I have known Hillaire Belloc only by reputation. He was friends with GK Chesterton, both Roman Catholic intellectuals of the early 20th C, and his outlook was similar enough to GKC that frequent-opponent George Bernard Shaw referred to the two of them together as the Chesterbelloc, a monstrous Catholic beast that proposed Distributism as an alternative to the (obviously holy) strict socialism that Shaw approved of.
His time has come and gone, apparently. In the George Orwell discussion embedded in Richard Fernandez's article "Greetings, Slaves" about the Servile State it is clear that Belloc was much in the mind of thinkers about economics and society at the time Orwell was writing 75 years ago. He is little known now. Fernandez is Wretchard over at Belmont Club and known to some of you, a writer who unearths much that is in danger of disappearing and brings it forth to today. He points out where Belloc was prescient about the alliance between crony capitalism and socialism, though they went about in different costumes a century ago.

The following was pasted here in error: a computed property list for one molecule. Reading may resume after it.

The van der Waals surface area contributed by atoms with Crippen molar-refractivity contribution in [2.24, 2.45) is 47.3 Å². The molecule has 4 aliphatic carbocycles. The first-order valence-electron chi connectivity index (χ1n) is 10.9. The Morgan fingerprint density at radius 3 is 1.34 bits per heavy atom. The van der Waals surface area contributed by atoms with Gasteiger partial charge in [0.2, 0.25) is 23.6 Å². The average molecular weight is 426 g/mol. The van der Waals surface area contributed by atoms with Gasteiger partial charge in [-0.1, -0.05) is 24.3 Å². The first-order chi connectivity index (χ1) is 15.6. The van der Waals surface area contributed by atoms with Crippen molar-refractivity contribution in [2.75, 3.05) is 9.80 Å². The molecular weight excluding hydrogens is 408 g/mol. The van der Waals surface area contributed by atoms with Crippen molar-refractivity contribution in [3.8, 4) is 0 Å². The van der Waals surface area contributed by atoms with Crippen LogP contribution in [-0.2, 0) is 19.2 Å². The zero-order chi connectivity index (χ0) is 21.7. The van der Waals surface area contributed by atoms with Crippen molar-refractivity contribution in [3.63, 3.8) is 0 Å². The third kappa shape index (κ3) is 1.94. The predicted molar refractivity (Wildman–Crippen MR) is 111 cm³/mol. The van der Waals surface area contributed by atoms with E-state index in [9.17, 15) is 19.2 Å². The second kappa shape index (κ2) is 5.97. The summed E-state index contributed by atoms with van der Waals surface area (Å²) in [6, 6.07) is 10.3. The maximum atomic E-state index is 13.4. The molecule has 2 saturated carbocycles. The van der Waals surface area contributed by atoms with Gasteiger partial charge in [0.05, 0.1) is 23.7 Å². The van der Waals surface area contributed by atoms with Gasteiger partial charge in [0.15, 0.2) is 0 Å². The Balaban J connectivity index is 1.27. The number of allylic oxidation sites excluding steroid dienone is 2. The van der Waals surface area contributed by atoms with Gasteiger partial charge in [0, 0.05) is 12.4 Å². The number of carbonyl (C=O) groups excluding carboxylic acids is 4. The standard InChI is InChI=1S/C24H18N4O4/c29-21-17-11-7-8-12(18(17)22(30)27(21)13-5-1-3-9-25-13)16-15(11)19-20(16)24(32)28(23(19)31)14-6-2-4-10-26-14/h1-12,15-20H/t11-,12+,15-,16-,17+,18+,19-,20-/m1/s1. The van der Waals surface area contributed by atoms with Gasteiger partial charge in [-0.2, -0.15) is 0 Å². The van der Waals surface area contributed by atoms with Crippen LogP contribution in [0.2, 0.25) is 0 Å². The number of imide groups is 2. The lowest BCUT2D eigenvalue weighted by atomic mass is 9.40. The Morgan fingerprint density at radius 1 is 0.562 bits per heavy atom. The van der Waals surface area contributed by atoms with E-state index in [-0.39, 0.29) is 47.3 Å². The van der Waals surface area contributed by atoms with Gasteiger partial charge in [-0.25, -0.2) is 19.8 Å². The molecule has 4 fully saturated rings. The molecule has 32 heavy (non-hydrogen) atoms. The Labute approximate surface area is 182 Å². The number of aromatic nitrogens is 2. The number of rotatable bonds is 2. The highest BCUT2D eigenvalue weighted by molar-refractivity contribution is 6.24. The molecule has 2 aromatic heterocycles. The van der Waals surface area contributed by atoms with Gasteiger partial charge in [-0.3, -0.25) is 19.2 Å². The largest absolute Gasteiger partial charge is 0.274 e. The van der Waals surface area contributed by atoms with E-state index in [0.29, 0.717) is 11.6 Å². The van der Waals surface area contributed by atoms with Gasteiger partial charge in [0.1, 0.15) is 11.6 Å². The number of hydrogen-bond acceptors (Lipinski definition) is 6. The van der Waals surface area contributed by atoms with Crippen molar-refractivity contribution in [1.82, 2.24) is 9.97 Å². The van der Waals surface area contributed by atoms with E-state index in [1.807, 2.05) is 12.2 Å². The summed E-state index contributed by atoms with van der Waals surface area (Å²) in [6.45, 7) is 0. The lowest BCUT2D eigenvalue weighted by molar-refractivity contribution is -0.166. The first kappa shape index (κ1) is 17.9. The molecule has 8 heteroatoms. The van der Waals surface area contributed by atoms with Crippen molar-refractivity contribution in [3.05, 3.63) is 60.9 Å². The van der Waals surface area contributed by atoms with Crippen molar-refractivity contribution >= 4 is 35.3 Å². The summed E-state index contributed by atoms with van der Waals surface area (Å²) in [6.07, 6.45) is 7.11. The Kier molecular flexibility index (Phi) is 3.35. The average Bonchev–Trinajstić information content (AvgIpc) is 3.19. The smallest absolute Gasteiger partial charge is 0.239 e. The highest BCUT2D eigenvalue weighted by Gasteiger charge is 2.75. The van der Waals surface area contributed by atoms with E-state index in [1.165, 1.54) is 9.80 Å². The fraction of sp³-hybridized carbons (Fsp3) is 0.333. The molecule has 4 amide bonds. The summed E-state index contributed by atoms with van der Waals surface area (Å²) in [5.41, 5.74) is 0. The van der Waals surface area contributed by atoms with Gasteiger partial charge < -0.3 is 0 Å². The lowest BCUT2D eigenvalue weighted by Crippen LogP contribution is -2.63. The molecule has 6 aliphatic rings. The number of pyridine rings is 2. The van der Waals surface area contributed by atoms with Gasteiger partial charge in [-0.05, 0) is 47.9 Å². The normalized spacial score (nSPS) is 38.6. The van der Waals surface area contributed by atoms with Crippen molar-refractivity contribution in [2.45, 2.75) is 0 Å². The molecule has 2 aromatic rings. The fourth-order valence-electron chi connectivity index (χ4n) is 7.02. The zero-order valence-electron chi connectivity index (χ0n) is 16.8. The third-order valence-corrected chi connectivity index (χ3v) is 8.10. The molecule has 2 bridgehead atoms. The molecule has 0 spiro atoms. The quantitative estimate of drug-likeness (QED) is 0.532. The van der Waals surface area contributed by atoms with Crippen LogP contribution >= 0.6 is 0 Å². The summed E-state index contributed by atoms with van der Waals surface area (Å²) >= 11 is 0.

In what is nearly a throwaway line, Fernandez also points out that the Davos conferences are not gatherings of the like-minded, but a meeting between the coalition groups who hope to rule us: virtue-signallers with little obvious virtue, nods to scientism with just a smattering of actual science, wealthy capitalists who are rent-seekers and exploiters rather than free-marketers. All very CS Lewis, especially That Hideous Strength, God In The Dock, the Abolition of Man, and The Magician's Nephew.
Note, however, that Lewis did not mention Belloc, though one would absolutely expect it. I don't know what to make of that.